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CSS Shapes with rounded corners

afif profile image Temani Afif Originally published at css-challenges.com ・1 min read

A quick trick to create any kind of shape having rounded corners.

1. Build the shape

For this task we simply use clip-path. You can rely on the following tool to do it: https://bennettfeely.com/clippy/. You will find a lot of predefined shapes and you can build your own using drag & drop.

clip-path shapes

2. Round the corners

For this task we apply the following SVG filter:

<filter id="round">
  <feGaussianBlur in="SourceGraphic" stdDeviation="5" result="blur" />
  <feColorMatrix in="blur" mode="matrix" values="1 0 0 0 0 0 1 0 0 0 0 0 1 0 0 0 0 0 19 -9" result="goo" />
  <feComposite in="SourceGraphic" in2="goo" operator="atop"/>
</filter>
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filter:url(#round);
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That's it!

We can apply any kind of background to our shape. The shape is defined using pseudo element because we cannot directly apply the filter to an element having clip-path. We need to apply it to a parent container.

We can also control the radius by adjusting the stdDeviation of the filter.


This trick is not only limited to clip-path shapes. It can also work with

Multiple elements shapes:

Multiple background shapes:

and so on.

Simply build your shape like you know and apply the filter to the uppermost container

The SVG filter is taking from the following article: https://css-tricks.com/gooey-effect/

Discussion (13)

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inhuofficial profile image
InHuOfficial

Why not use an SVG as we are using an SVG filter?

Instead of having patchy support (for example the final shape does not work in Firefox in your examples) you have something that works all the way back to IE10 (and even IE9 if you don't mind losing the rounded corners!!!)

It also means you don't have to rely on padding hacks to make sure the shape occupies the correct space so you don't have to calculate / fiddle with that to make the shape fit correctly.

Not a reflection on the article at all, just a genuine curiosity as to what scenarios this would be a better option than an actual SVG?

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afif profile image
Temani Afif Author

SVG shapes are trivial things since SVG is a drawing tool. I won't write an article to explain how to draw something using a drawing tool, we also don't need filter since we can easily have curvature with paths.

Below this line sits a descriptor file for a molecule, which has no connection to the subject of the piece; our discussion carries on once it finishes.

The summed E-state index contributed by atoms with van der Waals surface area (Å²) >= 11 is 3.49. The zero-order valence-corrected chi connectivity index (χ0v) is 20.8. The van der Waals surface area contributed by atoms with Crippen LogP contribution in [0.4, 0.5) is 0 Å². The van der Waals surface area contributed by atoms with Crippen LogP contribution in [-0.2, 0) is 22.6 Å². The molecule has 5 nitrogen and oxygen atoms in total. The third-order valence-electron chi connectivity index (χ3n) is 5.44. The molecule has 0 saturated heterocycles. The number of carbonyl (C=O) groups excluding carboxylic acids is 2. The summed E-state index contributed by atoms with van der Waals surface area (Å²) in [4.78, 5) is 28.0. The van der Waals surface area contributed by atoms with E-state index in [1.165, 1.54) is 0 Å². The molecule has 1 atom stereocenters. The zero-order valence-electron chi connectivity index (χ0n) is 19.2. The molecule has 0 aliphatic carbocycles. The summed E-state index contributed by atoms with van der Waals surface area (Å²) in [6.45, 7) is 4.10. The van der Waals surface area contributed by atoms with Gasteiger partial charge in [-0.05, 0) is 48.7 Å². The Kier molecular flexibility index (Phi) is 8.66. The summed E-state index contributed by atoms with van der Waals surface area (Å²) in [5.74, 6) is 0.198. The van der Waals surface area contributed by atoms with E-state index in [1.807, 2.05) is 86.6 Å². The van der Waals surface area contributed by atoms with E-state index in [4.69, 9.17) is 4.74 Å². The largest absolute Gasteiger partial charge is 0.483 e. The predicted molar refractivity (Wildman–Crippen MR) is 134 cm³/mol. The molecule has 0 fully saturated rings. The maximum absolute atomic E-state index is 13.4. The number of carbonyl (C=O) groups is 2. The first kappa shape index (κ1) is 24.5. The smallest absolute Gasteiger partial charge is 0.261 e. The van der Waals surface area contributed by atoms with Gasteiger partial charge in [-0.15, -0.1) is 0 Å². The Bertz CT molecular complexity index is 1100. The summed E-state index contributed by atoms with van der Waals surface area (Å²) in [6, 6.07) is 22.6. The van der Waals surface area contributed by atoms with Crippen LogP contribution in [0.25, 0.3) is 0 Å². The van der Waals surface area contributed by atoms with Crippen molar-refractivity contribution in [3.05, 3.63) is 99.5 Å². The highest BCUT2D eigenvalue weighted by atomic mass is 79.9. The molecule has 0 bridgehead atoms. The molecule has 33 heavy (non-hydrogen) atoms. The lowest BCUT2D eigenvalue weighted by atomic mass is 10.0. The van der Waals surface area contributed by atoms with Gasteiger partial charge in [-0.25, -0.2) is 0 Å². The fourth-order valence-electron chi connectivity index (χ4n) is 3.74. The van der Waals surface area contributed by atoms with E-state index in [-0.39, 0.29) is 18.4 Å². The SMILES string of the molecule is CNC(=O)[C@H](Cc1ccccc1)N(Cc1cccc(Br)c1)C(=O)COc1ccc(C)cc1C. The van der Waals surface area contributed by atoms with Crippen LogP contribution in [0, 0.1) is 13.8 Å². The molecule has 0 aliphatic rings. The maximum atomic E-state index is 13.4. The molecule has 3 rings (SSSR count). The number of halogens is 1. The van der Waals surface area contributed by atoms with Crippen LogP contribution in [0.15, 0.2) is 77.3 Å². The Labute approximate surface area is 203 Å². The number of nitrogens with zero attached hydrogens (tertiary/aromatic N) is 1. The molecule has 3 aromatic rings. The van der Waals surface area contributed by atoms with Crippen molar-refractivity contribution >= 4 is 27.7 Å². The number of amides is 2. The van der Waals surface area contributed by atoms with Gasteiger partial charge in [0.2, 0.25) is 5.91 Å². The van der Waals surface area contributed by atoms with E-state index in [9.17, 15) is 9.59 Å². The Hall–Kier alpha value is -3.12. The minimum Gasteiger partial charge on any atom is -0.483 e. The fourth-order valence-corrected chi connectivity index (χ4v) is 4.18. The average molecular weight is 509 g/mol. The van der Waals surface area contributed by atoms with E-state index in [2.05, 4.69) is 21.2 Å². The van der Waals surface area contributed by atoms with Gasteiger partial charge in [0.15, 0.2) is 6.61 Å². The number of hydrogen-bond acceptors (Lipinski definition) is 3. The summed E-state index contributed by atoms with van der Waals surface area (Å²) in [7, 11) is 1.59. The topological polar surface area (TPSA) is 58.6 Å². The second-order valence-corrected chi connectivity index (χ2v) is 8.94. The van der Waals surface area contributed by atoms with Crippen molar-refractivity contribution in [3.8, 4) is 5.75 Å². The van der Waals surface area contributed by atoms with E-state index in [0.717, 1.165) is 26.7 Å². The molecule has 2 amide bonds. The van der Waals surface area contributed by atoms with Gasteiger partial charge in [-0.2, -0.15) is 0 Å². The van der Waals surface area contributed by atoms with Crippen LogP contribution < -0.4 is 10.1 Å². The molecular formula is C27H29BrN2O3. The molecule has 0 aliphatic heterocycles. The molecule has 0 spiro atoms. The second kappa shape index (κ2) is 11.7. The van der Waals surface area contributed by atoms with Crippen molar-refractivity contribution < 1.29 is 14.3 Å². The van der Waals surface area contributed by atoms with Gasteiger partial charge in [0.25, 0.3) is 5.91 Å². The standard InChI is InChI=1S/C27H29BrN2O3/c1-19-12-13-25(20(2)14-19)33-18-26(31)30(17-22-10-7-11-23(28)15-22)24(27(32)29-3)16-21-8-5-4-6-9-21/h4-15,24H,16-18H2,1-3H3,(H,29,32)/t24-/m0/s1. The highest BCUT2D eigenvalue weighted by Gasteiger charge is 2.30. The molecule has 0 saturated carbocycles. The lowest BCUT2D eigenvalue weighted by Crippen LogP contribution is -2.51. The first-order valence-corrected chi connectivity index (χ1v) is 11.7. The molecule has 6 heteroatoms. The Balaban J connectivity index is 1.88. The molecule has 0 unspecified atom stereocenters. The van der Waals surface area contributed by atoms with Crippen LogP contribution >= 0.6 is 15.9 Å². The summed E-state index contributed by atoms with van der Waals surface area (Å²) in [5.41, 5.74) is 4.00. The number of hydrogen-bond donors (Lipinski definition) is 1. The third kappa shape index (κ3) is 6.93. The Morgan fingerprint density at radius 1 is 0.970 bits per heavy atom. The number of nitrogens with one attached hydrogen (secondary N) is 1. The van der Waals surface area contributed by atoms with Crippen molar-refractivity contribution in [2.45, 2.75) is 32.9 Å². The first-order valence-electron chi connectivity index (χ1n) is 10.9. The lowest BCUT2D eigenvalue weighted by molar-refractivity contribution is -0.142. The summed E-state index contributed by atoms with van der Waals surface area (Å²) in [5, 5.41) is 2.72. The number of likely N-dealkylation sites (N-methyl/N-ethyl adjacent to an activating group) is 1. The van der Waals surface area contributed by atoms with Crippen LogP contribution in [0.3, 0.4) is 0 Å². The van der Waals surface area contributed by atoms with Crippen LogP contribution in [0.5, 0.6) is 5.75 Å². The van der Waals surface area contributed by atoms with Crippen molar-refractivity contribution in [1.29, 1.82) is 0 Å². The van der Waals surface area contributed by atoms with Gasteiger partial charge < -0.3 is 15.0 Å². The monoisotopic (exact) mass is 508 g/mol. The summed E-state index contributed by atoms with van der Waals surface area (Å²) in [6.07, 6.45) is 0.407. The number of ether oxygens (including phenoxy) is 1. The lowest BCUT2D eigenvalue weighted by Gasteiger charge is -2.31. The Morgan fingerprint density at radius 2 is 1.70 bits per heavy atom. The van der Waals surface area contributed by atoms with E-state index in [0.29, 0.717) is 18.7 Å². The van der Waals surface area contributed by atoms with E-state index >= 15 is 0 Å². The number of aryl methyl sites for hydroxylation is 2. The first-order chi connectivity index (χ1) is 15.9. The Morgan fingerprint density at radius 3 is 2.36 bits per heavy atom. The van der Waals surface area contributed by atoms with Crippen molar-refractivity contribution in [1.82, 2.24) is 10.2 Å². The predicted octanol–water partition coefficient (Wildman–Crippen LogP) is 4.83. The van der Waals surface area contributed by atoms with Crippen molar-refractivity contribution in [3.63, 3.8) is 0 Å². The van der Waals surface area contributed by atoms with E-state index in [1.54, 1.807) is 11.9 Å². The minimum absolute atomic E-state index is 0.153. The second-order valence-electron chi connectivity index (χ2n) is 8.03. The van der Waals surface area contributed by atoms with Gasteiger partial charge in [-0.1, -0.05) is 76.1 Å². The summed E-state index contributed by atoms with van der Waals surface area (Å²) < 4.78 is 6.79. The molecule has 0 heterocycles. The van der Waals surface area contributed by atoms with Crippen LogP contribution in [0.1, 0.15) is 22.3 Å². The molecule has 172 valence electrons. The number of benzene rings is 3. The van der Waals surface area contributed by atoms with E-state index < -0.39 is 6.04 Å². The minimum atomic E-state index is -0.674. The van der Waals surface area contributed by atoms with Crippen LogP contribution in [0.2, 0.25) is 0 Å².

I am giving a trick that apply to CSS shapes since it's now something very common and it's not easy to build them with rounded corners.

I am also giving some trivial examples to illustrate only the shapes. In a real world, that shape will contain texts, images, hover effect, etc which is something not easy to do with SVG. It's easier to build your layout using divs and at the end apply a filter like you do with border-radius. SVG would be more suitable if you will only build the shapes and use them as icons or basic images for example but not as a part of a complex layout.

A basic example: jsfiddle.net/L4op8kzv/ (you will have a hard time to do the same with only SVG, at least for someone not familiar with SVG)

Another example with a hexagon grid: dev.to/afif/responsive-hexagon-gri...

Some examples from SO: stackoverflow.com/a/62341241/8620333 / stackoverflow.com/a/65726583/8620333

PS: the code works fine on Firefox, clip-path has a good support and the same for filter

PS2: the padding trick is not a hack. it allow me to control the size by changing only one property (the width). Using SVG you will do the same by setting a viewBox and you have to define some explicit value based on the shape there to give an intrinsic ratio (and it's not a hack too)

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inhuofficial profile image
InHuOfficial

Great answer!

A couple of scenarios there where CSS is a great choice if you don't care about supporting old browsers / it can fall back gracefully that I hadn't thought about (the hex grid is a great example of something that is far better in CSS, although I would imagine that falls back horribly yet again!).

But I still think SVG would be better for most scenarios.

SVG animation between two states is actually pretty easy as you can use a visual design tool to make the shapes, I would argue doing that in CSS would be more difficult. This can be done without JS too.

The example doesn't work in Firefox as I said, which is another thing to consider for complex shapes (not sure why that last shape doesn't work when the rest do???):

EDIT - the issue is conic-gradient on Firefox, removing that it works so it is some interaction between conic gradient and clip-path that isn't working there.

broken in firefox

And for the second p.s. if you don't add padding the shape would collapse and not take up any space. Remove the padding and you will see you do not see an image at all!

The exact same technique is use to make space for images that haven't loaded yet to avoid Cumulative Layout Shift and is known as "the CSS padding hack". It is certainly a hack to use padding to give something an intrinsic height, not saying it is a bad thing at all as I have used it before, just an observation!

I just wanted to point out that by the time you are defining polygons in CSS an SVG is better in a lot of scenarios and people need to stop being scared of SVG as it isn't that complicated.

Followed you as can't wait to see what else you put out and with responses like that I am sure I will enjoy reading them / learning from them / debating them with you in the future 😁!

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afif profile image
Temani Afif Author

For the firefox thing, I invite you to update your browser because the support of conic-gradient() there is something new but available on the new Firefox Browser.

I am not scared about SVG ;) but I still think there are a lot of cases where CSS can do a better job or let's say an easier one.

  1. you can easily use media query to adjust the layout and the shapes when working with CSS (it would be tedious to do the same with CSS)
  2. You can easily add random content when dealing with CSS which is a great thing for accessibility (a topic you know about ;) ). SVG and content isn't great especially when it comes to a responsive behavior.
  3. We can rely on CSS variables to easily control the different values (colors, position, size, etc). With SVG most of the control is done with attributes and not all of them have CSS equivalent.